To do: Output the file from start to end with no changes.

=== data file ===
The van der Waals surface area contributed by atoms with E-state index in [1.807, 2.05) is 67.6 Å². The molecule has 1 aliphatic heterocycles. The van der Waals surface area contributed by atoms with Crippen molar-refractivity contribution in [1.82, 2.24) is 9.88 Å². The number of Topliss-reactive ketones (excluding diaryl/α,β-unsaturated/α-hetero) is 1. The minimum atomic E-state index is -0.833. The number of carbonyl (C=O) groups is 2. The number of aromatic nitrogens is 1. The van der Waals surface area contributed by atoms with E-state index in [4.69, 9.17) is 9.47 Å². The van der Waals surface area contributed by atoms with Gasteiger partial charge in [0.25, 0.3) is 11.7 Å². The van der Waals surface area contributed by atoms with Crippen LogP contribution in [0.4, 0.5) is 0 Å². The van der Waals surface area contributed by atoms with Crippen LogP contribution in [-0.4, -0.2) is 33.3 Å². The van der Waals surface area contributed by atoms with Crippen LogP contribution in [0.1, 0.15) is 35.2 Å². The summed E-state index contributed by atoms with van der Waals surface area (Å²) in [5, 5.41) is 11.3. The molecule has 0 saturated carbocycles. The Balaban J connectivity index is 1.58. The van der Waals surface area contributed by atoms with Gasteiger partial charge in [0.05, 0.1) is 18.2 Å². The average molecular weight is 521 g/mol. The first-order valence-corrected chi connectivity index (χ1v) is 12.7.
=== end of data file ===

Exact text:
The van der Waals surface area contributed by atoms with E-state index in [1.807, 2.05) is 67.6 Å². The molecule has 1 aliphatic heterocycles. The van der Waals surface area contributed by atoms with Crippen molar-refractivity contribution in [1.82, 2.24) is 9.88 Å². The number of Topliss-reactive ketones (excluding diaryl/α,β-unsaturated/α-hetero) is 1. The minimum atomic E-state index is -0.833. The number of carbonyl (C=O) groups is 2. The number of aromatic nitrogens is 1. The van der Waals surface area contributed by atoms with E-state index in [4.69, 9.17) is 9.47 Å². The van der Waals surface area contributed by atoms with Gasteiger partial charge in [0.25, 0.3) is 11.7 Å². The van der Waals surface area contributed by atoms with Crippen LogP contribution in [0.4, 0.5) is 0 Å². The van der Waals surface area contributed by atoms with Crippen LogP contribution in [-0.4, -0.2) is 33.3 Å². The van der Waals surface area contributed by atoms with Crippen LogP contribution in [0.1, 0.15) is 35.2 Å². The summed E-state index contributed by atoms with van der Waals surface area (Å²) in [5, 5.41) is 11.3. The molecule has 0 saturated carbocycles. The Balaban J connectivity index is 1.58. The van der Waals surface area contributed by atoms with Gasteiger partial charge in [0.05, 0.1) is 18.2 Å². The average molecular weight is 521 g/mol. The first-order valence-corrected chi connectivity index (χ1v) is 12.7.